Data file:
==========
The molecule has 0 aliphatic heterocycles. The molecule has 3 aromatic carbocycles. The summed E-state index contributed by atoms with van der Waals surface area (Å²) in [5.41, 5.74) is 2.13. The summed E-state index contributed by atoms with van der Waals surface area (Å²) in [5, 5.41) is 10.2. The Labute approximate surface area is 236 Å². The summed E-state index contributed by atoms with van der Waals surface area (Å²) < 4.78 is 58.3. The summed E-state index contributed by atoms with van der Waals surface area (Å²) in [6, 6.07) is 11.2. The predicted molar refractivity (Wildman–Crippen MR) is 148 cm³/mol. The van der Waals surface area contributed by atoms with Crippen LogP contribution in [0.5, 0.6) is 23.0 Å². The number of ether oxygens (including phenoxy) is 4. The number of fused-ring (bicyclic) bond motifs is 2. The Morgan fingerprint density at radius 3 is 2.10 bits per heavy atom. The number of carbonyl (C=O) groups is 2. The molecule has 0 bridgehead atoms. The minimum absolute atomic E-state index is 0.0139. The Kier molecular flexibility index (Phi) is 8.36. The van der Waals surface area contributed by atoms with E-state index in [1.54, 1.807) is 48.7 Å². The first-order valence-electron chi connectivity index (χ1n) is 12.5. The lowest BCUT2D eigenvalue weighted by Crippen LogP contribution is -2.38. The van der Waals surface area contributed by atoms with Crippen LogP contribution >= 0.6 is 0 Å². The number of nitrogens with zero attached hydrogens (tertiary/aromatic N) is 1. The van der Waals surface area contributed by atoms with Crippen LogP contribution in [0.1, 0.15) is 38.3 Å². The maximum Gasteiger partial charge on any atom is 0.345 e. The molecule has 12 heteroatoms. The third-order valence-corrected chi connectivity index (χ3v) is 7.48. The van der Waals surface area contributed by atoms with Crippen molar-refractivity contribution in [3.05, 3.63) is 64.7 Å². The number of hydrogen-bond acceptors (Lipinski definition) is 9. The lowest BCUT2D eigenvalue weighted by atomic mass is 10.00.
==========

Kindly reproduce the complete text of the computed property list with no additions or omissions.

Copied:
The molecule has 0 aliphatic heterocycles. The molecule has 3 aromatic carbocycles. The summed E-state index contributed by atoms with van der Waals surface area (Å²) in [5.41, 5.74) is 2.13. The summed E-state index contributed by atoms with van der Waals surface area (Å²) in [5, 5.41) is 10.2. The Labute approximate surface area is 236 Å². The summed E-state index contributed by atoms with van der Waals surface area (Å²) < 4.78 is 58.3. The summed E-state index contributed by atoms with van der Waals surface area (Å²) in [6, 6.07) is 11.2. The predicted molar refractivity (Wildman–Crippen MR) is 148 cm³/mol. The van der Waals surface area contributed by atoms with Crippen LogP contribution in [0.5, 0.6) is 23.0 Å². The number of ether oxygens (including phenoxy) is 4. The number of fused-ring (bicyclic) bond motifs is 2. The Morgan fingerprint density at radius 3 is 2.10 bits per heavy atom. The number of carbonyl (C=O) groups is 2. The molecule has 0 bridgehead atoms. The minimum absolute atomic E-state index is 0.0139. The Kier molecular flexibility index (Phi) is 8.36. The van der Waals surface area contributed by atoms with E-state index in [1.54, 1.807) is 48.7 Å². The first-order valence-electron chi connectivity index (χ1n) is 12.5. The lowest BCUT2D eigenvalue weighted by Crippen LogP contribution is -2.38. The van der Waals surface area contributed by atoms with Crippen LogP contribution >= 0.6 is 0 Å². The number of nitrogens with zero attached hydrogens (tertiary/aromatic N) is 1. The van der Waals surface area contributed by atoms with Crippen LogP contribution in [0.1, 0.15) is 38.3 Å². The maximum Gasteiger partial charge on any atom is 0.345 e. The molecule has 12 heteroatoms. The third-order valence-corrected chi connectivity index (χ3v) is 7.48. The van der Waals surface area contributed by atoms with Crippen molar-refractivity contribution in [3.05, 3.63) is 64.7 Å². The number of hydrogen-bond acceptors (Lipinski definition) is 9. The lowest BCUT2D eigenvalue weighted by atomic mass is 10.00.